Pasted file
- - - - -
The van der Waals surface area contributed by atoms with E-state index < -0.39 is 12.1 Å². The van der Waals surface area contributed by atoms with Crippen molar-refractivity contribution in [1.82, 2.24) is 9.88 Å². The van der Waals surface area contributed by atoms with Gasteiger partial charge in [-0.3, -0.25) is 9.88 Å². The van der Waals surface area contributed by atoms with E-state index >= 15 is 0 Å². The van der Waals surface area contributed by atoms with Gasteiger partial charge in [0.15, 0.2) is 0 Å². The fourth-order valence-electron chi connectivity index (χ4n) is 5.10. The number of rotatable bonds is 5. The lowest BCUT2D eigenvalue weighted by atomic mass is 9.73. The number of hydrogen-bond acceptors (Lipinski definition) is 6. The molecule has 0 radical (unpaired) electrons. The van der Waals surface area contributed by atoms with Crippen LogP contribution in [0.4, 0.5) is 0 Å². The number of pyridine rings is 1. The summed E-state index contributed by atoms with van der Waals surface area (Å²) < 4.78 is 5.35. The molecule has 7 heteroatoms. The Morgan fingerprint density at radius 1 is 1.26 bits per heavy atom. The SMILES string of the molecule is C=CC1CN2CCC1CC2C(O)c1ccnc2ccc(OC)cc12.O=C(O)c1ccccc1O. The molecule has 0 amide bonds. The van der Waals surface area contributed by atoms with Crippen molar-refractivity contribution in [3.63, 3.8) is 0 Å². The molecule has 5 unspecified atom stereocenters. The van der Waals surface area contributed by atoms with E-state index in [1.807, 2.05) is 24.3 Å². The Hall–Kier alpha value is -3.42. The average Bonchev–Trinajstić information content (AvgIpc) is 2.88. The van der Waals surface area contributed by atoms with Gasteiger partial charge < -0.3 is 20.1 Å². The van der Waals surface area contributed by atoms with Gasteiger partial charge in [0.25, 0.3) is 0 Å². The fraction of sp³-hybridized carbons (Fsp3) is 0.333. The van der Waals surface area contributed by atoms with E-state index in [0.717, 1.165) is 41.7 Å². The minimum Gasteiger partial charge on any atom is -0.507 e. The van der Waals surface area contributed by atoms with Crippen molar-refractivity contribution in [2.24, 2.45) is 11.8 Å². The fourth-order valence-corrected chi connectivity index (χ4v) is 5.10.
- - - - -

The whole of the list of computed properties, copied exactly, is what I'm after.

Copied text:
The van der Waals surface area contributed by atoms with E-state index < -0.39 is 12.1 Å². The van der Waals surface area contributed by atoms with Crippen molar-refractivity contribution in [1.82, 2.24) is 9.88 Å². The van der Waals surface area contributed by atoms with Gasteiger partial charge in [-0.3, -0.25) is 9.88 Å². The van der Waals surface area contributed by atoms with E-state index >= 15 is 0 Å². The van der Waals surface area contributed by atoms with Gasteiger partial charge in [0.15, 0.2) is 0 Å². The fourth-order valence-electron chi connectivity index (χ4n) is 5.10. The number of rotatable bonds is 5. The lowest BCUT2D eigenvalue weighted by atomic mass is 9.73. The number of hydrogen-bond acceptors (Lipinski definition) is 6. The molecule has 0 radical (unpaired) electrons. The van der Waals surface area contributed by atoms with Crippen LogP contribution in [0.4, 0.5) is 0 Å². The number of pyridine rings is 1. The summed E-state index contributed by atoms with van der Waals surface area (Å²) < 4.78 is 5.35. The molecule has 7 heteroatoms. The Morgan fingerprint density at radius 1 is 1.26 bits per heavy atom. The SMILES string of the molecule is C=CC1CN2CCC1CC2C(O)c1ccnc2ccc(OC)cc12.O=C(O)c1ccccc1O. The molecule has 0 amide bonds. The van der Waals surface area contributed by atoms with Crippen molar-refractivity contribution in [3.63, 3.8) is 0 Å². The molecule has 5 unspecified atom stereocenters. The van der Waals surface area contributed by atoms with E-state index in [1.807, 2.05) is 24.3 Å². The Hall–Kier alpha value is -3.42. The average Bonchev–Trinajstić information content (AvgIpc) is 2.88. The van der Waals surface area contributed by atoms with Gasteiger partial charge < -0.3 is 20.1 Å². The van der Waals surface area contributed by atoms with Gasteiger partial charge in [0.25, 0.3) is 0 Å². The fraction of sp³-hybridized carbons (Fsp3) is 0.333. The van der Waals surface area contributed by atoms with E-state index in [0.717, 1.165) is 41.7 Å². The minimum Gasteiger partial charge on any atom is -0.507 e. The van der Waals surface area contributed by atoms with Crippen molar-refractivity contribution in [2.24, 2.45) is 11.8 Å². The fourth-order valence-corrected chi connectivity index (χ4v) is 5.10.